Canada and New Zealand are among the English speaking markets where the device remains unavailable.
The $US279 6in Kindle offered internationally weighs less than 300g and is supposed to work for days on a single charge.
The device uses the mobile phone network to download content, without having to use a computer as a intermediary. Amazon's not saying which carrier it uses in Australia, but one look at the coverage map shows it clearly isn't Telstra.
According to that map, 3G coverage is limited to Sydney, Melbourne, Brisbane, Adelaide, Perth and Canberra. There are also large areas - even in the more populous states - that even lack the slower EDGE/GPRS coverage.
Users outside coverage areas can download content to a PC and then transfer it to the Kindle.
There's more on the available content on page 2, so please read on.
Kindle owners can start reading a newly purchased book in less than 60 seconds when they are in a 3G area. Download costs are built into book prices, so there's no monthly fee or data plan involved.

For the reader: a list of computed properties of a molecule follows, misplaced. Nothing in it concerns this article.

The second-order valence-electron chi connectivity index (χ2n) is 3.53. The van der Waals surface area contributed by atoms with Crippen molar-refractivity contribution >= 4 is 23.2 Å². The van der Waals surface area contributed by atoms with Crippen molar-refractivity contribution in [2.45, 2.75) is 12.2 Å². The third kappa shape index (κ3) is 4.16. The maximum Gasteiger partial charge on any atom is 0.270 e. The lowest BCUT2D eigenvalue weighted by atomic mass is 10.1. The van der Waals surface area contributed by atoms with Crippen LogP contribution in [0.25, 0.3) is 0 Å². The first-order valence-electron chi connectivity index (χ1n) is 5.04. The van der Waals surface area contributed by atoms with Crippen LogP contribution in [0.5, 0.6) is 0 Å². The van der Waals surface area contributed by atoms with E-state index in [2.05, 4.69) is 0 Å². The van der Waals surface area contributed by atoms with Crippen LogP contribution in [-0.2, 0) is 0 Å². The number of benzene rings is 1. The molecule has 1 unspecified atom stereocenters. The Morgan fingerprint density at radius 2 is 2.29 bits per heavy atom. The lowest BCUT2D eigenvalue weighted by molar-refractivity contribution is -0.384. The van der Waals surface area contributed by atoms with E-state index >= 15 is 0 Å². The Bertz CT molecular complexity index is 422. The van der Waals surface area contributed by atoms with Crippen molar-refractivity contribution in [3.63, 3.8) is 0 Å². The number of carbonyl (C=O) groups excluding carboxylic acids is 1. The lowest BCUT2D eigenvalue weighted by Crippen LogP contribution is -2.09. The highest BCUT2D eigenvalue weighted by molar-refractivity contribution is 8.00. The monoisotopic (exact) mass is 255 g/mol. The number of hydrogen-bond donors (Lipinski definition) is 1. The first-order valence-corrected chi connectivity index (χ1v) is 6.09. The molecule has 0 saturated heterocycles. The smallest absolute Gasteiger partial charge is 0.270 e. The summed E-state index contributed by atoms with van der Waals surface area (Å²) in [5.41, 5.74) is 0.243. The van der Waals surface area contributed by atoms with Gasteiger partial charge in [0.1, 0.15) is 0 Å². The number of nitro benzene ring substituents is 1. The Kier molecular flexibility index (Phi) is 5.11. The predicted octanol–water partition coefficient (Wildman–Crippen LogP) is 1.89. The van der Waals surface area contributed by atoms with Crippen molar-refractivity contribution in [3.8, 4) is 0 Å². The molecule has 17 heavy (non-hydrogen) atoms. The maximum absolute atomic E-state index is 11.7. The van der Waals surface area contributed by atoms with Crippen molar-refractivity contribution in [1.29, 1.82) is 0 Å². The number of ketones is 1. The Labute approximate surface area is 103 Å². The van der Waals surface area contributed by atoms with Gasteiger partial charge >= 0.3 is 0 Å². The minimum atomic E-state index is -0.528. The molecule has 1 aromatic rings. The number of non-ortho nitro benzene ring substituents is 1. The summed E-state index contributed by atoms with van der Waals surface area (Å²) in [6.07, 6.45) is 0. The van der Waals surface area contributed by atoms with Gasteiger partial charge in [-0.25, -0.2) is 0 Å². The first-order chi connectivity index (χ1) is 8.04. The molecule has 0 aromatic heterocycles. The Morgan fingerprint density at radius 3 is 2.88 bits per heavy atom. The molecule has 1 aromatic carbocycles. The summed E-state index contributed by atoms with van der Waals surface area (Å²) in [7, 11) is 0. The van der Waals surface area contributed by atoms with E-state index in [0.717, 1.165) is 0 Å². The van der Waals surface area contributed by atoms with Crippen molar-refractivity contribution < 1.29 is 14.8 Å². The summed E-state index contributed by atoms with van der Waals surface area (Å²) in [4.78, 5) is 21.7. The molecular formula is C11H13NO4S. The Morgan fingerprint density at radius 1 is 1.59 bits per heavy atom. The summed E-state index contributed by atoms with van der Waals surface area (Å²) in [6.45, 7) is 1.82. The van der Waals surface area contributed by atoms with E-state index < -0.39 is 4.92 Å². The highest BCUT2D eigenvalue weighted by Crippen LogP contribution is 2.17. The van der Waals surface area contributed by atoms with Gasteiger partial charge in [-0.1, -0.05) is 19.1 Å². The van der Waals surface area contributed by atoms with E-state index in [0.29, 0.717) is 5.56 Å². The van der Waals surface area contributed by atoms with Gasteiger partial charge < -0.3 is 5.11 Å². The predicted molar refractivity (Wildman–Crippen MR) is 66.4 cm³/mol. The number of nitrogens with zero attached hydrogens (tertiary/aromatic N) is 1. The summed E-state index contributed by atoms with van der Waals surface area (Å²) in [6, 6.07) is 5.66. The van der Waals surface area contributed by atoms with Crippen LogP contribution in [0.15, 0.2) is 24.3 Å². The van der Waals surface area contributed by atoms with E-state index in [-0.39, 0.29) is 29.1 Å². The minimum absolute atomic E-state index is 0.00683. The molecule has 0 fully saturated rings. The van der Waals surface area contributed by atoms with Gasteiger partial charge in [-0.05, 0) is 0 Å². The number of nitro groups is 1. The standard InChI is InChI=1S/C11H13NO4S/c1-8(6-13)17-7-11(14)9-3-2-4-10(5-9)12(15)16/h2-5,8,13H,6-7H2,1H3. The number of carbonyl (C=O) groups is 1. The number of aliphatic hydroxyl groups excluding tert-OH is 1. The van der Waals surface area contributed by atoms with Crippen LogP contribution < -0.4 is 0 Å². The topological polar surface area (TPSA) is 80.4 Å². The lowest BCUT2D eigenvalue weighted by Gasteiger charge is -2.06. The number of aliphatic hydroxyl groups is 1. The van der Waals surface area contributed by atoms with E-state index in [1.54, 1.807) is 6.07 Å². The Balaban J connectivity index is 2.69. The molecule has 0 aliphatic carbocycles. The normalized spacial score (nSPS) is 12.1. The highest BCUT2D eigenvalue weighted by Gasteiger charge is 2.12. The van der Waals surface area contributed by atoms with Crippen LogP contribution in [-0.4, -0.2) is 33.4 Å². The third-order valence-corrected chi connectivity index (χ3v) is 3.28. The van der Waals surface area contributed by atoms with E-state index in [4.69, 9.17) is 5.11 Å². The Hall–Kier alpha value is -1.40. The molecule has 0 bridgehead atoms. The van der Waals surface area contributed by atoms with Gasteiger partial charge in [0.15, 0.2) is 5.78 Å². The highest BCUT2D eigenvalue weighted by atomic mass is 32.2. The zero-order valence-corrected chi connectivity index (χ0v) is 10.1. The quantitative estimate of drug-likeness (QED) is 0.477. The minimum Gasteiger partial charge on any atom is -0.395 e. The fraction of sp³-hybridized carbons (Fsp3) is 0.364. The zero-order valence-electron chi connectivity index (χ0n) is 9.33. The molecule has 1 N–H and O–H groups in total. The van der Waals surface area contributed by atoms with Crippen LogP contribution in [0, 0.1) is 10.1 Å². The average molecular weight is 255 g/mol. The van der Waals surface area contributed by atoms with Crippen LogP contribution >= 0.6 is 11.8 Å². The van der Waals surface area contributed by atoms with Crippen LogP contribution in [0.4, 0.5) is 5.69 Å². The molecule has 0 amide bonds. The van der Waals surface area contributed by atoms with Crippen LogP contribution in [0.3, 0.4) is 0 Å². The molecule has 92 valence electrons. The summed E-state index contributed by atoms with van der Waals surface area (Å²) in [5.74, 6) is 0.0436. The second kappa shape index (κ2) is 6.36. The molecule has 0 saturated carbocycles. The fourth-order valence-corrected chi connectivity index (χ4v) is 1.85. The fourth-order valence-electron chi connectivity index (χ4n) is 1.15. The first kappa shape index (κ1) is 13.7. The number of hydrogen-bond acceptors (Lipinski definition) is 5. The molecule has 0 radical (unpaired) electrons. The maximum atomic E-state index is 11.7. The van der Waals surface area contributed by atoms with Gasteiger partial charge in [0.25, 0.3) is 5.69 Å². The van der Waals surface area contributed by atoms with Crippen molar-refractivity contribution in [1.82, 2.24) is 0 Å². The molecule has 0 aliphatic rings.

Most books are sold at lower prices than their physical editions. For example, most titles on the New York Times bestseller list are sold at $US9.99, which is typically between half and one third of the paperback price.
Various US and international newspapers and magazines can also be purchased. Examples include The New York Times ($US13.00 per month) and Time ($US1.49 per month).
Audio titles from Audible.com can be purchased on a PC and then transferred to a Kindle for mobile listening, as can personal documents and various public domain electronic texts.
International Kindle shipments will begin on October 19; pre-orders are now being accepted.
The 9.7in Kindle DX is still only available in the US at this time.